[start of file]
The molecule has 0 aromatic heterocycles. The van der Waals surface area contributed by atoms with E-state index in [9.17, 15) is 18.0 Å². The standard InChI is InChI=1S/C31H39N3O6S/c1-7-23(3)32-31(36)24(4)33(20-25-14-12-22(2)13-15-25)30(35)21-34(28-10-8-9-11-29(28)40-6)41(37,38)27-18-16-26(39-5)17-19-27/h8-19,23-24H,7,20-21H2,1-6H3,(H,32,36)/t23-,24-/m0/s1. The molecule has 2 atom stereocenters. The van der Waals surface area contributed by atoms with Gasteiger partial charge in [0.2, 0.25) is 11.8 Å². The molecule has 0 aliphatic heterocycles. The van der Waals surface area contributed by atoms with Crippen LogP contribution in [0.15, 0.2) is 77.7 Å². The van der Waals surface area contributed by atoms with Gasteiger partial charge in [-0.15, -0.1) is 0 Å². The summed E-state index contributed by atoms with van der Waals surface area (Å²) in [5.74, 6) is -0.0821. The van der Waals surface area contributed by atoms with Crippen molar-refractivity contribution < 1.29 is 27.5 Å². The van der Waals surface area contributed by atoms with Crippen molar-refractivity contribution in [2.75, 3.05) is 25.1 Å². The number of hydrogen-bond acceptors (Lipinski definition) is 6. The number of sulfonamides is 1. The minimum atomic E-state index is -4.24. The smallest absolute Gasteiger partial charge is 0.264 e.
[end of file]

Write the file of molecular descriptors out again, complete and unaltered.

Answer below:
The molecule has 0 aromatic heterocycles. The van der Waals surface area contributed by atoms with E-state index in [9.17, 15) is 18.0 Å². The standard InChI is InChI=1S/C31H39N3O6S/c1-7-23(3)32-31(36)24(4)33(20-25-14-12-22(2)13-15-25)30(35)21-34(28-10-8-9-11-29(28)40-6)41(37,38)27-18-16-26(39-5)17-19-27/h8-19,23-24H,7,20-21H2,1-6H3,(H,32,36)/t23-,24-/m0/s1. The molecule has 2 atom stereocenters. The van der Waals surface area contributed by atoms with Gasteiger partial charge in [0.2, 0.25) is 11.8 Å². The molecule has 0 aliphatic heterocycles. The van der Waals surface area contributed by atoms with Crippen LogP contribution in [0.15, 0.2) is 77.7 Å². The van der Waals surface area contributed by atoms with Gasteiger partial charge in [-0.15, -0.1) is 0 Å². The summed E-state index contributed by atoms with van der Waals surface area (Å²) in [5.74, 6) is -0.0821. The van der Waals surface area contributed by atoms with Crippen molar-refractivity contribution < 1.29 is 27.5 Å². The van der Waals surface area contributed by atoms with Crippen molar-refractivity contribution in [2.75, 3.05) is 25.1 Å². The number of hydrogen-bond acceptors (Lipinski definition) is 6. The number of sulfonamides is 1. The minimum atomic E-state index is -4.24. The smallest absolute Gasteiger partial charge is 0.264 e.